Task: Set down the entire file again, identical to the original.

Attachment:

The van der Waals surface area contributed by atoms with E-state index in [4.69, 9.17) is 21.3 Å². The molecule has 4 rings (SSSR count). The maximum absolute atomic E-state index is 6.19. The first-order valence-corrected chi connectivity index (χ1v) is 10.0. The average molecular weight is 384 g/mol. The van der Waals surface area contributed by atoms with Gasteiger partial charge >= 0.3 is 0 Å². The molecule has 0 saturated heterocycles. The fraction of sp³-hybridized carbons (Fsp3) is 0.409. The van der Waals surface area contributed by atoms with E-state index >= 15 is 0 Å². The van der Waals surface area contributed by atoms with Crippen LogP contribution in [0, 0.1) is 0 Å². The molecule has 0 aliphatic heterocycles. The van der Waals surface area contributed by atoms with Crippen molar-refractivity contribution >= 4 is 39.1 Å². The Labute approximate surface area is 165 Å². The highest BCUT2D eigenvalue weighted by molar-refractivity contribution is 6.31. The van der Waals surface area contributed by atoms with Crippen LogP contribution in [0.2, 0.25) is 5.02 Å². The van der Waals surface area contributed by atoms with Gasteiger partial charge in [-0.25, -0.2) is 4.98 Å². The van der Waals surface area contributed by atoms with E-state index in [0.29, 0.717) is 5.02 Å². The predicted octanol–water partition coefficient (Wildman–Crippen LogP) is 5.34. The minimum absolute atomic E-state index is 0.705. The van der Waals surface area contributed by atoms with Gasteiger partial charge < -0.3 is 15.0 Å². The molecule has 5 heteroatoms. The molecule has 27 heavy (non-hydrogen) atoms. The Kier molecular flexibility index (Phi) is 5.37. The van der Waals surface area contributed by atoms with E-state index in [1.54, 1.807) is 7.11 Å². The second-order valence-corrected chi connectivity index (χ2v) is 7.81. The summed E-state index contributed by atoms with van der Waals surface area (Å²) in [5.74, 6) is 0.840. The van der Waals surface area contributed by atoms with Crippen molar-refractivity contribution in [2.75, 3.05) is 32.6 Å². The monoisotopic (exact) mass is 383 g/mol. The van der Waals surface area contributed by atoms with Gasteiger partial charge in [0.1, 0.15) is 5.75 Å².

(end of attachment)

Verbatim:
The van der Waals surface area contributed by atoms with E-state index in [4.69, 9.17) is 21.3 Å². The molecule has 4 rings (SSSR count). The maximum absolute atomic E-state index is 6.19. The first-order valence-corrected chi connectivity index (χ1v) is 10.0. The average molecular weight is 384 g/mol. The van der Waals surface area contributed by atoms with Gasteiger partial charge >= 0.3 is 0 Å². The molecule has 0 saturated heterocycles. The fraction of sp³-hybridized carbons (Fsp3) is 0.409. The van der Waals surface area contributed by atoms with E-state index >= 15 is 0 Å². The van der Waals surface area contributed by atoms with Crippen LogP contribution in [0, 0.1) is 0 Å². The molecule has 0 aliphatic heterocycles. The van der Waals surface area contributed by atoms with Crippen molar-refractivity contribution >= 4 is 39.1 Å². The Labute approximate surface area is 165 Å². The highest BCUT2D eigenvalue weighted by molar-refractivity contribution is 6.31. The van der Waals surface area contributed by atoms with Crippen LogP contribution in [0.2, 0.25) is 5.02 Å². The van der Waals surface area contributed by atoms with Gasteiger partial charge in [-0.25, -0.2) is 4.98 Å². The van der Waals surface area contributed by atoms with E-state index in [0.29, 0.717) is 5.02 Å². The predicted octanol–water partition coefficient (Wildman–Crippen LogP) is 5.34. The minimum absolute atomic E-state index is 0.705. The van der Waals surface area contributed by atoms with Gasteiger partial charge < -0.3 is 15.0 Å². The molecule has 5 heteroatoms. The molecule has 27 heavy (non-hydrogen) atoms. The Kier molecular flexibility index (Phi) is 5.37. The van der Waals surface area contributed by atoms with E-state index in [1.54, 1.807) is 7.11 Å². The second-order valence-corrected chi connectivity index (χ2v) is 7.81. The summed E-state index contributed by atoms with van der Waals surface area (Å²) in [5.74, 6) is 0.840. The van der Waals surface area contributed by atoms with Crippen molar-refractivity contribution in [2.75, 3.05) is 32.6 Å². The monoisotopic (exact) mass is 383 g/mol. The van der Waals surface area contributed by atoms with Gasteiger partial charge in [0.1, 0.15) is 5.75 Å².